There are some commercial applications out there that use this approach successfully. The following are some considerations to keep in mind. These shouldn't stop you from attempting the approach anyway. A key question to ask yourself, though, is whether the app could be a native web app instead.

  • The web browser control "eats tabs". You can use the tab key to move the input focus into the browser control from the hosting application, but you cannot tab your way out of it (unless you code for that explicitly)

  • HTML/Javascript apps are single threaded. If you need any background processing, you may need to delegate that task to the hosting app.

  • If error conditions occur inside the web browser control, they are treated as script errors, and are contained inside the control. The containment is a good thing. But you might not even realize an error condition has occurred while building/debugging.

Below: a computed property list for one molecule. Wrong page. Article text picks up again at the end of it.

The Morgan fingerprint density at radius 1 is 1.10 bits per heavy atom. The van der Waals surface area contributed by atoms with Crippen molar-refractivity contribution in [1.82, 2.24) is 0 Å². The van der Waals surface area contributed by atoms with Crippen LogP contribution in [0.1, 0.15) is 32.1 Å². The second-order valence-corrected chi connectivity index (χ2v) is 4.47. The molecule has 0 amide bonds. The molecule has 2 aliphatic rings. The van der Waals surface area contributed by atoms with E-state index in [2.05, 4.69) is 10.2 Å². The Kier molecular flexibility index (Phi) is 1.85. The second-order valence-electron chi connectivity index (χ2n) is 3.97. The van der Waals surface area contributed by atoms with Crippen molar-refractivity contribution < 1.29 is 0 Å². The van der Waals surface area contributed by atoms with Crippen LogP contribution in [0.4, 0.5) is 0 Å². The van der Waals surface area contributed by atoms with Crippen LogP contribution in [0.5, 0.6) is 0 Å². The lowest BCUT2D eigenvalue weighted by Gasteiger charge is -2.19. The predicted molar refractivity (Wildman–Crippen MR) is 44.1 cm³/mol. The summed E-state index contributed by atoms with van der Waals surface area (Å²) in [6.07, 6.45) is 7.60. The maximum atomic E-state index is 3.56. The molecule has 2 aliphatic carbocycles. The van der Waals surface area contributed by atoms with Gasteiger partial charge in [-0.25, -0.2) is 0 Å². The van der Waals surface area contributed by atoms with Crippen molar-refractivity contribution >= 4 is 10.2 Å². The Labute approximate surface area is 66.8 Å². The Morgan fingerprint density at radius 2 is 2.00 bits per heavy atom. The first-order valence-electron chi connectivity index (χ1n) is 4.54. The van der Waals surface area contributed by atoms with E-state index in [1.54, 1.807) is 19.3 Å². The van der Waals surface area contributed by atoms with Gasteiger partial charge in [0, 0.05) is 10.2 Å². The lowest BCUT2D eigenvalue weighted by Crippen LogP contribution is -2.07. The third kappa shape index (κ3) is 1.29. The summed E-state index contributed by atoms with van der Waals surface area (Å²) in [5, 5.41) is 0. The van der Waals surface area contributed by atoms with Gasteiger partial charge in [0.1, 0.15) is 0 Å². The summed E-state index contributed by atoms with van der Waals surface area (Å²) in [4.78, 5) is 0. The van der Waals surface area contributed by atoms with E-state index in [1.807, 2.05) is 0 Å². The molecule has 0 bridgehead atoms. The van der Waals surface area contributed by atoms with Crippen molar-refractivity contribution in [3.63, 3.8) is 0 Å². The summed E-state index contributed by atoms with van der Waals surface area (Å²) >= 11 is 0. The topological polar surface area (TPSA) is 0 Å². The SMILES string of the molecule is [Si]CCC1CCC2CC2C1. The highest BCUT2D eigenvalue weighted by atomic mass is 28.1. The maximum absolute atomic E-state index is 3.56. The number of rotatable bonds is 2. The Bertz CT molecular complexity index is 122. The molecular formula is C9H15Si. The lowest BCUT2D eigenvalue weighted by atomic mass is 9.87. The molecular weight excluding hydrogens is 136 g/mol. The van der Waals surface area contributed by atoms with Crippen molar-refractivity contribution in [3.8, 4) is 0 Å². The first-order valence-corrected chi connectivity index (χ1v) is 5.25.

• If there's no network connectivity, users get to see the browser's failure page. You don't get to preempt that and show your own message.

  • Depending on your application and how it is implemented, navigation may seem more sluggish than is common in desktop apps. Page reloads in particular. Careful use of asynchronous AJAX can help alleviate some or all of that.

  • Your users will know they are working with a web page. UI design alone will not be able to hide that fact. The responsiveness and the occasional failure will disclose that fact. This may or may not be an issue for you.